Chip Brown’s take
I'm sure I'm not alone in saying the most impressive player I've seen on the Texas roster is junior DT Malcom Brown, and the guy who has not met my expectations plays on the defensive line with Brown - DE Ced Reed.
Right now, Brown is commanding double teams on almost every play, and he's still splitting them and finding his way into the backfield, where he has 8 TFLs, including 3.5 sacks. Reed, meanwhile, is not taking advantage of the single blocking he's getting.
Through three games, Reed has just 1/2 sack and just 1 TFL. Of Reed's 16 tackles, only 5 have been solo. The other 11 were assists. (More on Reed in a minute.)
Brown is the best kind of disruptive force, because he's collapsing the pocket, making it hard for quarterbacks to extend plays by stepping up.
Brown is the bad cop leader on the defense, meaning he's the one who will get in people's faces if the effort and energy is in question. Because he's commanding a double team on almost every play, it's on the linebackers like Jordan Hicks to fill gaps behind him and shut down the running game.
That became a problem in the second half of the UCLA game, when the Bruins ran 29 times for 182 yards (6.3 ypc) and nullified UT's pass rush because UCLA only faced one third-and-long on its three, second-half scoring drives (and that third-and-9 resulted in a pass interference flag on Jordan Hicks).
Reed is undoubtedly the player I thought we'd see more from up to this point. Reed is playing a lot of DE on the left side, where he has responsibilities to stop the run. But that's nothing new. Reed played there last year, too, and still posted 10 sacks, 19 tackles for loss, 16 QB hurries and led the team in forced fumbles (5).
I know, it's only been three games. And Reed was a slow starter last year, posting 7 of his 10 sacks in the last six games vs. Kansas (2), at WVU (2), Oklahoma State, Texas Tech (2), Baylor and Oregon (1). But this year Reed is a senior. The time is now. Reed needs to share Malcom Brown's sense of urgency ... and destruction.
William Wilkerson’s take
The most impressive player for Charlie Strong to me has been Malcom Brown, and I don’t think it’s been close.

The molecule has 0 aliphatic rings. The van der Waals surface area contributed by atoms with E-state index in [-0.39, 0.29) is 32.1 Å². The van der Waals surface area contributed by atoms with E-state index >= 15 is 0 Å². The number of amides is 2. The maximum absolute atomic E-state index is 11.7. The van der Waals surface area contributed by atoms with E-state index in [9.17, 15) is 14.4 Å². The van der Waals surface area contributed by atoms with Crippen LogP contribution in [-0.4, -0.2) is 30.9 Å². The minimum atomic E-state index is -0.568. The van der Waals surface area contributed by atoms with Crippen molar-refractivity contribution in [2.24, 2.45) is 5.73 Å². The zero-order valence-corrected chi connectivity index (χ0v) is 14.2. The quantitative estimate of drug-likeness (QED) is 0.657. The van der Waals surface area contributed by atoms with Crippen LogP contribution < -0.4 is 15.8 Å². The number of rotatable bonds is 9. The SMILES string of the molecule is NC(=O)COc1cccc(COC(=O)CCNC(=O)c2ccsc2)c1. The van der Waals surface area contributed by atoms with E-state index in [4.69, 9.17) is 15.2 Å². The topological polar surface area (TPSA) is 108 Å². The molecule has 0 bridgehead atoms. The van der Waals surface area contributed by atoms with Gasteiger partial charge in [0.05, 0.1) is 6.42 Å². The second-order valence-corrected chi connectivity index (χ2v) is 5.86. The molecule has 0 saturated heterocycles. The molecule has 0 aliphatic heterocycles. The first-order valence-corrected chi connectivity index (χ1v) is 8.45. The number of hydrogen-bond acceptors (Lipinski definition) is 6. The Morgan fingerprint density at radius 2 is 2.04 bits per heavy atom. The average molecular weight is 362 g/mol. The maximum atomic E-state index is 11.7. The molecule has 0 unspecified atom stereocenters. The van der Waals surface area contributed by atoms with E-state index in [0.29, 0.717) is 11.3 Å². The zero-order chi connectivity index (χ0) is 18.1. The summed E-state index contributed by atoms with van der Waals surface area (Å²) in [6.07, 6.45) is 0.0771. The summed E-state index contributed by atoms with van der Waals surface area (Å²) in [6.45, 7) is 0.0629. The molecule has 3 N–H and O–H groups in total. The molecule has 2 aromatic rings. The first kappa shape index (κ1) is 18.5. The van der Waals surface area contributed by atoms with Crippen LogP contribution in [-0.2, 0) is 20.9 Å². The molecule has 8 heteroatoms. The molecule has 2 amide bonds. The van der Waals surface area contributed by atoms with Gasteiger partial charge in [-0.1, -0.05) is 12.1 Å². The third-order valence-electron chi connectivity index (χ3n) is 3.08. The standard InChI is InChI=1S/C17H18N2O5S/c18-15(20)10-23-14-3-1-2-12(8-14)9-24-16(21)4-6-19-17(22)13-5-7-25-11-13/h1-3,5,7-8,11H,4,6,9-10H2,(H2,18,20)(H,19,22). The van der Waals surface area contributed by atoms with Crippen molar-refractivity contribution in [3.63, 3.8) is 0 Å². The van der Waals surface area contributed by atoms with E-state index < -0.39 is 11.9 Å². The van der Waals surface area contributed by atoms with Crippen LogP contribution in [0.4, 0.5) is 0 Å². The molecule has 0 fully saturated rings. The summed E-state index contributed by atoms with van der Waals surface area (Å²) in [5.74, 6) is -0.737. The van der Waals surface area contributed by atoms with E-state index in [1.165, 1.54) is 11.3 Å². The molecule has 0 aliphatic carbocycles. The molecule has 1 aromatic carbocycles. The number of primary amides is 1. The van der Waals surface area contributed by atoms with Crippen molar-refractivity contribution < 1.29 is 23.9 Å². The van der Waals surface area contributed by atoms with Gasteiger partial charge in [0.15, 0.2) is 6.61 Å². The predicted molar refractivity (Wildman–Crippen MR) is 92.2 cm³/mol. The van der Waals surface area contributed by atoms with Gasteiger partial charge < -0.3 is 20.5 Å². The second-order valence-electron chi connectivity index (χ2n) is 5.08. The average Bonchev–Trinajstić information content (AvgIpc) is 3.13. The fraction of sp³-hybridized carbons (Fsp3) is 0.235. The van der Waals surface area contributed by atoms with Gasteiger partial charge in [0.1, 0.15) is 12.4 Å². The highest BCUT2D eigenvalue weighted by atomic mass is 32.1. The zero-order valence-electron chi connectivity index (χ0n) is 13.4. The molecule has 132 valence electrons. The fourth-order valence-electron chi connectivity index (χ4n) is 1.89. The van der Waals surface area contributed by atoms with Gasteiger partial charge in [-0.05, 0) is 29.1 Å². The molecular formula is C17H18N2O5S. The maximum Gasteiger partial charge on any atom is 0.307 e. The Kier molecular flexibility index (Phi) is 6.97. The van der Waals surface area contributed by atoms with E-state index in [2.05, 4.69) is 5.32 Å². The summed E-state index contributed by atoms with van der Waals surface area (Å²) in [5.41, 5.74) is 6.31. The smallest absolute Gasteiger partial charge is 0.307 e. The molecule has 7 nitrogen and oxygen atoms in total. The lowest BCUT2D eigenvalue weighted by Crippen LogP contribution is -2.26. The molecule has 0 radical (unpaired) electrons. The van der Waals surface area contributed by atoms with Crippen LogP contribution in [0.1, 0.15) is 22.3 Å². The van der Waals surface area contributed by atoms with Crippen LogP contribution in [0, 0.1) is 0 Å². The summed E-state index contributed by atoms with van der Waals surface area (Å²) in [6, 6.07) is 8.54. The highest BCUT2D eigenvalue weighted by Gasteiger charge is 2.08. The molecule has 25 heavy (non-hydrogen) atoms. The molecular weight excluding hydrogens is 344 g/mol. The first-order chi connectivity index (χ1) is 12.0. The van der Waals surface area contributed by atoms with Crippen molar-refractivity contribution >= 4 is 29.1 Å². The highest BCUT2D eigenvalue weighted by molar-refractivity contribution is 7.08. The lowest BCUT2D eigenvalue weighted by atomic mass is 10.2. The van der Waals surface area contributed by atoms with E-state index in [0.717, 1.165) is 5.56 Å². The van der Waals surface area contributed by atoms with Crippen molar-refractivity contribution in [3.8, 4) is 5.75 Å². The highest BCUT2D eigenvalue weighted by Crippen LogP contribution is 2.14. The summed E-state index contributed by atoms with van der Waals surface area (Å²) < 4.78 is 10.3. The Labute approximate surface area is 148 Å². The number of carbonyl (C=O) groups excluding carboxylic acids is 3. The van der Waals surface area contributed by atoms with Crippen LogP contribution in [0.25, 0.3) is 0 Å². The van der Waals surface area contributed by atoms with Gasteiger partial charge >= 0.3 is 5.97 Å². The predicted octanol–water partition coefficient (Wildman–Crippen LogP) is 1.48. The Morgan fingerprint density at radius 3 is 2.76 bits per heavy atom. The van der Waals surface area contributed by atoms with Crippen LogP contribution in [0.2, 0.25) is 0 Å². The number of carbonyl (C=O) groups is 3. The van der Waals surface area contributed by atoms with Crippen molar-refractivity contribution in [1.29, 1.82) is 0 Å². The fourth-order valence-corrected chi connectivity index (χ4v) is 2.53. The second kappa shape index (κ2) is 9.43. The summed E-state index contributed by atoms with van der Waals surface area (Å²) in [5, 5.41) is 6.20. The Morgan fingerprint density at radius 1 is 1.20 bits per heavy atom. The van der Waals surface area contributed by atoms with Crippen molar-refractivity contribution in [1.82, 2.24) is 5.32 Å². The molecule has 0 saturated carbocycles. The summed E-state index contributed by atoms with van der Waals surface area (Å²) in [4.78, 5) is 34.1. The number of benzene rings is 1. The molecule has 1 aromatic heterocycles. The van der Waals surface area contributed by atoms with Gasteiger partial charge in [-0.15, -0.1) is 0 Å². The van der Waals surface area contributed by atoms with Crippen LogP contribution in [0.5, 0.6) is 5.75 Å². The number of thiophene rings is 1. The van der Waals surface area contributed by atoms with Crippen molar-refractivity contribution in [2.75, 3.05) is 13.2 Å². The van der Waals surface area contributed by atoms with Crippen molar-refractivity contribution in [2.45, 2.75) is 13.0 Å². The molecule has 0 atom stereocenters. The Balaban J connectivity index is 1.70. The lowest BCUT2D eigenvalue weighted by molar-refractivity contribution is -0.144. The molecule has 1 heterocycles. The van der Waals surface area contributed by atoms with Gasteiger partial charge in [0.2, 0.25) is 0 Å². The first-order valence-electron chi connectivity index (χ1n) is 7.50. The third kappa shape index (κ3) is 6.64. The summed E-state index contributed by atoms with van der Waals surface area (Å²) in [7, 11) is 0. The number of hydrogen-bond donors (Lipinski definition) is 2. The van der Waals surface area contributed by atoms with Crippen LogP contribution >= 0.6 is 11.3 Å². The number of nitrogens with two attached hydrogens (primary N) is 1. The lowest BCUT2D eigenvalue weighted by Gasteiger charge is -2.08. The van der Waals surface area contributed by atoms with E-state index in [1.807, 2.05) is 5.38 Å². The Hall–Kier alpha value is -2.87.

If there’s a better defensive tackle in the country, or at least one that means more to his team, I’d like to see him. I think he’s having a first-team All-American type of season.
He’s flat impossible to block with one man and teams aren’t having very much success putting two guys in front of him. It’s almost gotten to the point where nothing he does surprises me anymore.
What’s that you say? Brown with another TFL? Should I be surprised? He has 8 TFLs so far this season, including 3.5 sacks. He should be able to shoulder the load in Desmond Jackson’s absence and make life much easier for Hassan Ridgeway and Paul Boyette Jr.
As for the most disappointing player, I’ve got a few in mind but am going to go with Cedric Reed.
This was supposed to be the season that Reed jumped to 1st or 2nd round NFL Draft status, building off a 10-sack junior campaign. But right now I’m just not seeing it.
He has just 1/2 a sack and just one TFL. He only has five solo tackles out of the 16 stops he’s made. I’d imagine Chris Rumph is asking his coveted senior to make much more of an impact.
That said, Reed did start off a little slow last year too before surging as the season grew long. I think he’ll get there. But he’s got to do so quickly with Baylor and Oklahoma coming up in two of the next three weeks.
Jason Higdon’s take
I have not had the pleasure of covering the Texas football team until recently. Having said that I will stick to the recruiting aspect of this topic.
This is my first year covering the Texas Longhorn recruiting so my subject group is very small. For me, I am going with the top ranked player in the state of Texas outside linebacker Malik Jefferson.